So I looked at driving from Colorado to the East Coast in an EV. Even using Tesla's 250 mi. range, almost the entire state of Nebraska would have to be traversed before a charging station was located in Topeka. It's not totally bleak, you'd just have to limit your trip to about 4 hours driving a day (250 mi) and take a day to charge between runs @ 110v. It's even less attractive in a Leaf @ 60-80 mi. range.

I still want a Tesla, I'm just trying to get a realistic perspective as to its place in my transportation model. I love this forum, it gives great views of EV ownership.

Timo | 2013年5月15日

@itsmesearcher, you can't generate more energy from car movement than what is used to make car move. This is simple basic physics and it is law of nature. Not suggestion of nature.

We can't create energy, and we can't destroy energy, we can only change the form of energy.

You can transfer energy to car (or to any object) wirelessly but then energy source for that has to be outside of the car. Easiest example (to understand) is solar panel in the car. The source of energy is Sun, not the car itself. You can use pretty much any EM radiation as energy source, difficulty in that is not the idea, it is the getting that done efficiently and safely enough that it is actually sane thing to do. Cars use a lot of energy to move. Car of Model S size use roughly 20kW just to maintain 60mph speed. 20kW is a lot to transfer wirelessly.

Panoz | 2013年5月15日

The decades-old question of driving a generator with a motor to produce more energy has been answered in this thread - you can't do it. The efficiency is less than zero.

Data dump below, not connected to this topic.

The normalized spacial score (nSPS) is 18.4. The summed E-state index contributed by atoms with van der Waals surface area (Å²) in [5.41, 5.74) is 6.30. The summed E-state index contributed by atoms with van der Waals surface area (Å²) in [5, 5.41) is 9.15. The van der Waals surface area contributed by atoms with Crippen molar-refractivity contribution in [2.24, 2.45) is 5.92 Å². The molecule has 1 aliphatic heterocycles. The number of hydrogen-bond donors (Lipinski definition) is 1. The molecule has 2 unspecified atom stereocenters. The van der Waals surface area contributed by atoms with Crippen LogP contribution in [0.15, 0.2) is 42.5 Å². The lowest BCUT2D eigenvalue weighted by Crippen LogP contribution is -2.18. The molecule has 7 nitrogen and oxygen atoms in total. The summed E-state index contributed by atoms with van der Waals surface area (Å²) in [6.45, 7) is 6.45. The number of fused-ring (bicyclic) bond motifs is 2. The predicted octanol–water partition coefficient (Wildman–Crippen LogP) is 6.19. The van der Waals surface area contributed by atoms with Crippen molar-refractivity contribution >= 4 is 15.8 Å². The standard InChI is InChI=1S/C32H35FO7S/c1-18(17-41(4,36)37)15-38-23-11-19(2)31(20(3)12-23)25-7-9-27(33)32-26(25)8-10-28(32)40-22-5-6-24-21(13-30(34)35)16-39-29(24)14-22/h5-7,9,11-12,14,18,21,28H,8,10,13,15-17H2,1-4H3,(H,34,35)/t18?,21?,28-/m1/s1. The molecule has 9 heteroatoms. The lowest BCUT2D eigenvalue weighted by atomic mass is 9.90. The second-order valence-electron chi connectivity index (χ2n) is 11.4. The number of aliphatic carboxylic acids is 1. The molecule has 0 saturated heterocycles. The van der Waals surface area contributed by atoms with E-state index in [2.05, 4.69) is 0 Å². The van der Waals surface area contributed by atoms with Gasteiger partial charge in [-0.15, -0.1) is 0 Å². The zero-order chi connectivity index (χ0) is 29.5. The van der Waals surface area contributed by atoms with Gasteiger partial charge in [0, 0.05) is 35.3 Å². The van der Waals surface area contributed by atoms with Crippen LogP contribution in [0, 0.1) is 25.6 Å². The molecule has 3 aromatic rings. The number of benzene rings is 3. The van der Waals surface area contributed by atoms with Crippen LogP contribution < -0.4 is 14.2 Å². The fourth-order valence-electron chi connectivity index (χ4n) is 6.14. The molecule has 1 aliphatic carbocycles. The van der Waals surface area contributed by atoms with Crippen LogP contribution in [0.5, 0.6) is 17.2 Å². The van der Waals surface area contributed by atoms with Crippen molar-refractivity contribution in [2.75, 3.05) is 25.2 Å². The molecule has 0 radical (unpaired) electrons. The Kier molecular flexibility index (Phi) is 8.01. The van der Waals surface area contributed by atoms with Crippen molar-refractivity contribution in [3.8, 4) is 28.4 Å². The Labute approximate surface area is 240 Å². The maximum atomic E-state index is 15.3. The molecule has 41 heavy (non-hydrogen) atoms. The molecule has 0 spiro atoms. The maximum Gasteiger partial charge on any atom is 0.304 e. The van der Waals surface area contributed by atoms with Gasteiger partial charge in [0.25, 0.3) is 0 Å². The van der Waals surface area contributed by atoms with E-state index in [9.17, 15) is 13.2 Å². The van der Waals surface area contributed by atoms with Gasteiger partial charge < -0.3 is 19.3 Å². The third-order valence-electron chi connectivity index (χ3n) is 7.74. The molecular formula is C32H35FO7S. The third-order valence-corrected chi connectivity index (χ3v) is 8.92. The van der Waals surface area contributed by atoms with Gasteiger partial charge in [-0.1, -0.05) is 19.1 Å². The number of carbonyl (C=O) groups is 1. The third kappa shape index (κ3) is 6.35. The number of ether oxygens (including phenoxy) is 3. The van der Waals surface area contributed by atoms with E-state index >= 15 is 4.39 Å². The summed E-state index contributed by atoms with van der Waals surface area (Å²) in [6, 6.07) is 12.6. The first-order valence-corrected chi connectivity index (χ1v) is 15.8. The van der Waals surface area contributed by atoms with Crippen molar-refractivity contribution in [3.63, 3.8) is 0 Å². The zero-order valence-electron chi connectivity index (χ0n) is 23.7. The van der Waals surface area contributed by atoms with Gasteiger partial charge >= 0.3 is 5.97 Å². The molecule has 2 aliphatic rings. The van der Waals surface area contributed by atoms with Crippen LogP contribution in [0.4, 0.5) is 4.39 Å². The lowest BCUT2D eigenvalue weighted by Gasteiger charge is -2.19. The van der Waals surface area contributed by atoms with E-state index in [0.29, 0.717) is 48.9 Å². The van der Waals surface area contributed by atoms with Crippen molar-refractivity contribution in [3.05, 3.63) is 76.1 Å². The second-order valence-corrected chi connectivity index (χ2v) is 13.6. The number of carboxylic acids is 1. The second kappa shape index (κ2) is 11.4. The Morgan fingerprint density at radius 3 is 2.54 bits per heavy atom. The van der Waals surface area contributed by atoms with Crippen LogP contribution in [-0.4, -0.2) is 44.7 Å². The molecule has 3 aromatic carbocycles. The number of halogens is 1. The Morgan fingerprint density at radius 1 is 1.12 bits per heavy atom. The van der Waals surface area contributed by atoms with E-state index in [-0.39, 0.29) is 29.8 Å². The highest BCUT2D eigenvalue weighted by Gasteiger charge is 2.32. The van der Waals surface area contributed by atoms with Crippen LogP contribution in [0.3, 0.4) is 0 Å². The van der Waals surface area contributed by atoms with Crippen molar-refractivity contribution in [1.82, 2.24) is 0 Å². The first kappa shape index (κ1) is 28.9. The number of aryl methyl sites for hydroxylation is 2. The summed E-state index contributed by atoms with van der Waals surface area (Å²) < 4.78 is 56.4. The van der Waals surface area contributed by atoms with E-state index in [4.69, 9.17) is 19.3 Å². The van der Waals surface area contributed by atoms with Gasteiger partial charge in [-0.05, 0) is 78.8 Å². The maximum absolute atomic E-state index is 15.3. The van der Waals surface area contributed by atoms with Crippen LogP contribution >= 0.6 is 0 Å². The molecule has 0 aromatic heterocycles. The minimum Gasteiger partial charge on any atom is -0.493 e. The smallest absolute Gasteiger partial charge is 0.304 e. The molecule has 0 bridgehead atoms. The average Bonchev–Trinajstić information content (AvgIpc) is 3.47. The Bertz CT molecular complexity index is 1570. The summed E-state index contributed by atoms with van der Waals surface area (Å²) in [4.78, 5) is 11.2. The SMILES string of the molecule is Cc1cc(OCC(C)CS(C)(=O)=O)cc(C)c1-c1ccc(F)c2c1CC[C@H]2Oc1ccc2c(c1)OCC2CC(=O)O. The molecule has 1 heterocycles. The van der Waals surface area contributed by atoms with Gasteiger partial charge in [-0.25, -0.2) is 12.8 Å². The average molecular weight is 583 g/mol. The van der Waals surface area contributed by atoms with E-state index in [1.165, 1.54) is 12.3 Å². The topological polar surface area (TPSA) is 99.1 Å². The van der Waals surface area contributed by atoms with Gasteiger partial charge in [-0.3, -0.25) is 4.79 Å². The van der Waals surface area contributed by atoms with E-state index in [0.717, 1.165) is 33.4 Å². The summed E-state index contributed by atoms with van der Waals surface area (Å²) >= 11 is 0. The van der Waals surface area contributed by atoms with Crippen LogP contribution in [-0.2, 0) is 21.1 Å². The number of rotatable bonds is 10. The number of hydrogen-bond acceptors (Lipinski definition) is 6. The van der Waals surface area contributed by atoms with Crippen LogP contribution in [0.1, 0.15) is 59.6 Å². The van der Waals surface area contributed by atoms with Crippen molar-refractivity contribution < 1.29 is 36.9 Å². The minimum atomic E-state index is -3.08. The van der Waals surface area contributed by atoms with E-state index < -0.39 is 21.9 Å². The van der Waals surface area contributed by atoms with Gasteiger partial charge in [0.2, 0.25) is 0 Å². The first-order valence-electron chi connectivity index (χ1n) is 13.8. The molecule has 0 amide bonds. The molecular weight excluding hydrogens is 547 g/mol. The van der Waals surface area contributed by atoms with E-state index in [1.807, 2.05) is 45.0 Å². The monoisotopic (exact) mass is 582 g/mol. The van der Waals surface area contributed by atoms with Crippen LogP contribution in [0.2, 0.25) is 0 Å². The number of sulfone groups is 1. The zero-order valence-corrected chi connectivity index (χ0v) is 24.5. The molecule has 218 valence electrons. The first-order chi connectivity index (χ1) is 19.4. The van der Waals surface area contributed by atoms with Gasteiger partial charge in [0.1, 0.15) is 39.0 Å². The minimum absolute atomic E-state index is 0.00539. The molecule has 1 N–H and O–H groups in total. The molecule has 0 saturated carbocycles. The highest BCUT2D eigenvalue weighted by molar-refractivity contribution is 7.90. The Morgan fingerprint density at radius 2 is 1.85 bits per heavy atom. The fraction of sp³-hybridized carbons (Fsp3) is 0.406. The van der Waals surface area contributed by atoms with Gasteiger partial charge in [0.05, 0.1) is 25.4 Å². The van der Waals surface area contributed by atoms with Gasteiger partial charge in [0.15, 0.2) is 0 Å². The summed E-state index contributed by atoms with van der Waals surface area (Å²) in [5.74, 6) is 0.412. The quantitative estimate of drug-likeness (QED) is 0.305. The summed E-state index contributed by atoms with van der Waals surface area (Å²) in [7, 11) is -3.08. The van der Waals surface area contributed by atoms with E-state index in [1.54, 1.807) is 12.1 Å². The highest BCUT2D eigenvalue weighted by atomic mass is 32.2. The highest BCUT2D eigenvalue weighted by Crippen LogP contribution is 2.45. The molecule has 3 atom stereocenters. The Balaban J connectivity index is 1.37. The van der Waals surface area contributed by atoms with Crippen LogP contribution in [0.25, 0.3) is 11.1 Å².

There is a tremendous loss to convert mechanical energy into electrical energy (a generator). Then some loss to transmit that energy through relays, wires, electronics, etc. Then another tremendous loss to convert the energy back into mechanical (kinetic) energy (a motor). This is one of the reasons that you don't see electric cars with engines large enough to produce the energy required to drive the car - you'd be far better off just sending the mechanical energy of the generator to the wheels (i.e., an internal combustion engine with a transmission). The only mechanical energy loss in that situation is gear lash/wear. Likely 98% of the mechanical energy generated by a car's engine gets to the wheels in a manual transmission. I'm guessing less than 60% makes it using an engine to power a generator to drive a motor.

The idea is an old one, but the laws of physics stop you.

By the way, there *is* a device that generates more energy than is input. Any device creating more energy than input is called an over-unity device. The one I know of uses water friction/tension to create heat when it's shaft is driven turned inside a water jacket. It's been confirmed that it's an over-unity device. Interestingly, this is not the answer to our energy crisis. The reason is that any over-unity device must create more energy than the inefficiency of downstream devices to harness that energy. For example, turning 105% of the mechanical energy into heat isn't good enough - the heat capture/conversion devices used to harness that heat and turn it into either mechanical energy or electrical energy are so inefficient that you're still in loss mode.

itsmesearcher | 2013年5月15日

Panoz, Just as a point of interesst, did you know Henry Fordwanted to use alcohol to power his first engines but there was such an abundance ofgasoline that is the way they went. Yes ,Panoz, I never knowingly had the onesystem typearrangement in mind to create more energy. Think I do remember enough high school physics not to go there.